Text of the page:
Determining the number of clusters when performing unsupervised clustering is a tricky problem. Many data sets don't exhibit well separated clusters, and two human beings asked to visually tell the number of clusters by looking at a chart, are likely to provide two different answers. Sometimes clusters overlap with each other, and large clusters contain sub-clusters, making a decision not easy.
For instance, how many clusters do you see in the picture below? What is the optimum number of clusters? No one can tell with certainty, not AI, not a human being, not an algorithm.
How many clusters here?
In the above picture, the underlying data suggests that there are three main clusters. But an answer such as 6 or 7, seems equally valid.
A number of empirical approaches have been used to determine the number of clusters in a data set. They usually fit into two categories:
Model fitting techniques: an example is using a mixture model to fit with your data, and determine the optimum number of components; or use density estimation techniques, and test for the number of modes (see here.) Sometimes, the fit is compared with that of a model where observations are uniformly distributed on the entire support domain, thus with no cluster; you may have to estimate the support domain in question, and assume that it is not made of disjoint sub-domains; in many cases, the convex hull of your data set, as an estimate of the support domain, is good enough.
Visual techniques: for instance, the silhouette or elbow rule (very popular.)
In both cases, you need a criterion to determine the optimum number of clusters. In the case of the elbow rule, one typically uses the percentage of unexplained variance. This number is 100% with zero cluster, and it decreases (initially sharply, then more modestly) as you increase the number of clusters in your model. When each point constitutes a cluster, this number drops to 0. Somewhere in between, the curve that displays your criterion, exhibits an elbow (see picture below), and that elbow determines the number of clusters. For instance, in the chart below, the optimum number of clusters is 4.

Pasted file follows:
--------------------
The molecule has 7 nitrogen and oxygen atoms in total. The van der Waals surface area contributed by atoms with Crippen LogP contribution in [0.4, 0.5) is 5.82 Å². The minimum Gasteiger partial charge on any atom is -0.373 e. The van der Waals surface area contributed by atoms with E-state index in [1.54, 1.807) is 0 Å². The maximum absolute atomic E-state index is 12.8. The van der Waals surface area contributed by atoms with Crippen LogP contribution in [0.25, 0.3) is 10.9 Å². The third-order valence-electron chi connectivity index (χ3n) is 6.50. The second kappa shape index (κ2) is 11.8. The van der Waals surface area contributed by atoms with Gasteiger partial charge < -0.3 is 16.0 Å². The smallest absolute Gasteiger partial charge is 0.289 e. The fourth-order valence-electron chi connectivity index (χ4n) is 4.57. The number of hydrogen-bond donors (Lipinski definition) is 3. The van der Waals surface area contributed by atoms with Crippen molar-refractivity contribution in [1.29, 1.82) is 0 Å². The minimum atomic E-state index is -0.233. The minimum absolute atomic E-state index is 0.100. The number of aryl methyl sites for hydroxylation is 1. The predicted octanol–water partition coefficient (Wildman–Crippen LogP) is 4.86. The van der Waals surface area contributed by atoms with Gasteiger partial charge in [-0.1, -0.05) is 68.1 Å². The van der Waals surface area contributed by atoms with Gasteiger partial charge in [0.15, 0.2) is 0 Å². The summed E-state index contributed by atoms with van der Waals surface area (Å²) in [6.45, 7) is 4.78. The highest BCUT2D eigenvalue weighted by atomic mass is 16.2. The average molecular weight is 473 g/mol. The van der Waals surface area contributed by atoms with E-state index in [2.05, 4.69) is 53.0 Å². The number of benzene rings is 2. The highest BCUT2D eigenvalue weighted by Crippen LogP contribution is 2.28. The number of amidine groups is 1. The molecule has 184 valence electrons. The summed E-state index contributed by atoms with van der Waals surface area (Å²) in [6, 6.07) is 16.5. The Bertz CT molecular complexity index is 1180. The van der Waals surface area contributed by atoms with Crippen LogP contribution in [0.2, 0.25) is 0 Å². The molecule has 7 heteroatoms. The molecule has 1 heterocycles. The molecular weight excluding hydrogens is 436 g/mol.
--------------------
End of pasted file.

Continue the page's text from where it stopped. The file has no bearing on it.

The elbow rule tells you that here, your data set has 4 clusters (elbow strength in red)
A good reference on the topic is this article. Some R functions are available too, for instance fviz_nbclust. However, I could not find in the literature, how the elbow point is explicitly computed. Most references mention that it is mostly hand-picked by visual inspection, or based on some predetermined but arbitrary threshold. In the next section, we solve this problem.
1. Automating the elbow rule
This is another example showing how data science can automate some tasks performed by statisticians, in this case in the context of exploratory data analysis. The solution is actually pretty simple, and applies to many problems not even related to clustering, that we will discus in the next section. Also, it is not limited to using the percentage of unexplained variance (Y- axis) to plot the elbow curve, but other criteria such as entropy, or error resulting from model fitting, work equally well. Indeed the solution provided here was designed to be integrated in black-box decision systems. The only requirement is that the elbow curve most be positive (above the X-axis) and decreasing.